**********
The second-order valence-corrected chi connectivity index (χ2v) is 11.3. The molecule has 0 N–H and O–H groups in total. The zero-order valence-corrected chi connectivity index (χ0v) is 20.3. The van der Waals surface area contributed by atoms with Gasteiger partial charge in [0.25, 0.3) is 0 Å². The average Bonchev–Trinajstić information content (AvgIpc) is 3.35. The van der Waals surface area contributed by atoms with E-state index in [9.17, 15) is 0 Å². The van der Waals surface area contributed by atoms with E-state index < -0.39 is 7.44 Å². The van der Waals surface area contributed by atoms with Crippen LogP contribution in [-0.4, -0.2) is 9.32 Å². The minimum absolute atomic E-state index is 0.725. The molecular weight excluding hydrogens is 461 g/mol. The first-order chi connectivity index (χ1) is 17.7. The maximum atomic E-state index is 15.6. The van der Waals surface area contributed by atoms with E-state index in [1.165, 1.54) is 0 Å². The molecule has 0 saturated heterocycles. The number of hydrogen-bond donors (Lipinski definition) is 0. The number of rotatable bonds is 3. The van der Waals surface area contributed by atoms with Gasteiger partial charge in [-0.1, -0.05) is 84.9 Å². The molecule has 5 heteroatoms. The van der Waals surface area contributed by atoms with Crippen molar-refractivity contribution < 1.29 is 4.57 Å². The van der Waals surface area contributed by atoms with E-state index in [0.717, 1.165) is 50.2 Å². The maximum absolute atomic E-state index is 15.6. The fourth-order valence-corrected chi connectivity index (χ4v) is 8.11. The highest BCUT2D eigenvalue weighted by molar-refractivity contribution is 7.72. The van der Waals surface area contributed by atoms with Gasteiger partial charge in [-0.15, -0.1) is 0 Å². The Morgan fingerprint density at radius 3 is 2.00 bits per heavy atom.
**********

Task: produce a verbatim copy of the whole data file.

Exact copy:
The second-order valence-corrected chi connectivity index (χ2v) is 11.3. The molecule has 0 N–H and O–H groups in total. The zero-order valence-corrected chi connectivity index (χ0v) is 20.3. The van der Waals surface area contributed by atoms with Gasteiger partial charge in [0.25, 0.3) is 0 Å². The average Bonchev–Trinajstić information content (AvgIpc) is 3.35. The van der Waals surface area contributed by atoms with E-state index in [9.17, 15) is 0 Å². The van der Waals surface area contributed by atoms with E-state index < -0.39 is 7.44 Å². The van der Waals surface area contributed by atoms with Crippen LogP contribution in [-0.4, -0.2) is 9.32 Å². The minimum absolute atomic E-state index is 0.725. The molecular weight excluding hydrogens is 461 g/mol. The first-order chi connectivity index (χ1) is 17.7. The maximum atomic E-state index is 15.6. The van der Waals surface area contributed by atoms with E-state index in [1.165, 1.54) is 0 Å². The molecule has 0 saturated heterocycles. The number of hydrogen-bond donors (Lipinski definition) is 0. The number of rotatable bonds is 3. The van der Waals surface area contributed by atoms with Gasteiger partial charge in [-0.1, -0.05) is 84.9 Å². The molecule has 5 heteroatoms. The van der Waals surface area contributed by atoms with Crippen molar-refractivity contribution < 1.29 is 4.57 Å². The van der Waals surface area contributed by atoms with E-state index in [0.717, 1.165) is 50.2 Å². The maximum absolute atomic E-state index is 15.6. The fourth-order valence-corrected chi connectivity index (χ4v) is 8.11. The highest BCUT2D eigenvalue weighted by molar-refractivity contribution is 7.72. The van der Waals surface area contributed by atoms with Gasteiger partial charge in [-0.15, -0.1) is 0 Å². The Morgan fingerprint density at radius 3 is 2.00 bits per heavy atom.